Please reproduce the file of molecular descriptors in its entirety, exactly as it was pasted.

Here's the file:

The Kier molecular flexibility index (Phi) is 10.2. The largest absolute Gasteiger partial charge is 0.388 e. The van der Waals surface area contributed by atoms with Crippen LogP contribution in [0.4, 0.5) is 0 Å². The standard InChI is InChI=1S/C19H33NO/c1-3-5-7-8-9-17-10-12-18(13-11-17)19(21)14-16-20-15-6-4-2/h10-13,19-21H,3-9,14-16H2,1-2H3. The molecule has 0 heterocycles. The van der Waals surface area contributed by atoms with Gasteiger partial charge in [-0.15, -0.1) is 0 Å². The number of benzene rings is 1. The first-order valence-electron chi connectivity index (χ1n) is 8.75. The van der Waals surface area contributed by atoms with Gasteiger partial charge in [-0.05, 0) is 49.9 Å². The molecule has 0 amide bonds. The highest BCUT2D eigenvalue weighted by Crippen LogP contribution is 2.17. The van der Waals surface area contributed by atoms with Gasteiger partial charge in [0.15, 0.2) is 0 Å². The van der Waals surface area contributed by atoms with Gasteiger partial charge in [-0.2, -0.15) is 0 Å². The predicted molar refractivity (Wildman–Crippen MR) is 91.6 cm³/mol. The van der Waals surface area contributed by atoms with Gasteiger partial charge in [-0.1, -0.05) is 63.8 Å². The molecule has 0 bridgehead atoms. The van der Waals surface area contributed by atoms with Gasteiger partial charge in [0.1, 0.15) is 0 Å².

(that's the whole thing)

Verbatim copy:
The Kier molecular flexibility index (Phi) is 10.2. The largest absolute Gasteiger partial charge is 0.388 e. The van der Waals surface area contributed by atoms with Crippen LogP contribution in [0.4, 0.5) is 0 Å². The standard InChI is InChI=1S/C19H33NO/c1-3-5-7-8-9-17-10-12-18(13-11-17)19(21)14-16-20-15-6-4-2/h10-13,19-21H,3-9,14-16H2,1-2H3. The molecule has 0 heterocycles. The van der Waals surface area contributed by atoms with Gasteiger partial charge in [-0.15, -0.1) is 0 Å². The number of benzene rings is 1. The first-order valence-electron chi connectivity index (χ1n) is 8.75. The van der Waals surface area contributed by atoms with Gasteiger partial charge in [-0.05, 0) is 49.9 Å². The molecule has 0 amide bonds. The highest BCUT2D eigenvalue weighted by Crippen LogP contribution is 2.17. The van der Waals surface area contributed by atoms with Gasteiger partial charge in [0.15, 0.2) is 0 Å². The van der Waals surface area contributed by atoms with Gasteiger partial charge in [-0.2, -0.15) is 0 Å². The predicted molar refractivity (Wildman–Crippen MR) is 91.6 cm³/mol. The van der Waals surface area contributed by atoms with Gasteiger partial charge in [-0.1, -0.05) is 63.8 Å². The molecule has 0 bridgehead atoms. The van der Waals surface area contributed by atoms with Gasteiger partial charge in [0.1, 0.15) is 0 Å².